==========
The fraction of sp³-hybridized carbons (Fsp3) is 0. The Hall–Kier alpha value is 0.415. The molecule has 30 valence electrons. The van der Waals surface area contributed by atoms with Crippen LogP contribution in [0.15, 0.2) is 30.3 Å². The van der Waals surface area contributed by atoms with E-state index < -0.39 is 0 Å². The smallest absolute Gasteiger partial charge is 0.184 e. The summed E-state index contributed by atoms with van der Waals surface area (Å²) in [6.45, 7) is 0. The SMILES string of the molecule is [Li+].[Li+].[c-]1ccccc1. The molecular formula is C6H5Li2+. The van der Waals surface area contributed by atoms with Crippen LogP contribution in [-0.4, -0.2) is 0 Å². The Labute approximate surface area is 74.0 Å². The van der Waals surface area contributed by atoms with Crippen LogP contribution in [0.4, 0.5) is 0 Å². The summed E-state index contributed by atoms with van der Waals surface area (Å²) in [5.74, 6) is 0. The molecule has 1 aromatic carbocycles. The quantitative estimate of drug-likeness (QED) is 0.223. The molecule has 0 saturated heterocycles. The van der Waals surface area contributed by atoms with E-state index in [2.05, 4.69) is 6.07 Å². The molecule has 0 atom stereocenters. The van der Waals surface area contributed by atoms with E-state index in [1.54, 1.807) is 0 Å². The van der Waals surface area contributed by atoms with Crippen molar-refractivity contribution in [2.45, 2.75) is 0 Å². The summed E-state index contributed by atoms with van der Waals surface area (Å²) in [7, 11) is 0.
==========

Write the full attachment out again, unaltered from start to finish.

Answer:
The fraction of sp³-hybridized carbons (Fsp3) is 0. The Hall–Kier alpha value is 0.415. The molecule has 30 valence electrons. The van der Waals surface area contributed by atoms with Crippen LogP contribution in [0.15, 0.2) is 30.3 Å². The van der Waals surface area contributed by atoms with E-state index < -0.39 is 0 Å². The smallest absolute Gasteiger partial charge is 0.184 e. The summed E-state index contributed by atoms with van der Waals surface area (Å²) in [6.45, 7) is 0. The SMILES string of the molecule is [Li+].[Li+].[c-]1ccccc1. The molecular formula is C6H5Li2+. The van der Waals surface area contributed by atoms with Crippen LogP contribution in [-0.4, -0.2) is 0 Å². The Labute approximate surface area is 74.0 Å². The van der Waals surface area contributed by atoms with Crippen LogP contribution in [0.4, 0.5) is 0 Å². The summed E-state index contributed by atoms with van der Waals surface area (Å²) in [5.74, 6) is 0. The molecule has 1 aromatic carbocycles. The quantitative estimate of drug-likeness (QED) is 0.223. The molecule has 0 saturated heterocycles. The van der Waals surface area contributed by atoms with E-state index in [2.05, 4.69) is 6.07 Å². The molecule has 0 atom stereocenters. The van der Waals surface area contributed by atoms with E-state index in [1.54, 1.807) is 0 Å². The van der Waals surface area contributed by atoms with Crippen molar-refractivity contribution in [2.45, 2.75) is 0 Å². The summed E-state index contributed by atoms with van der Waals surface area (Å²) in [7, 11) is 0.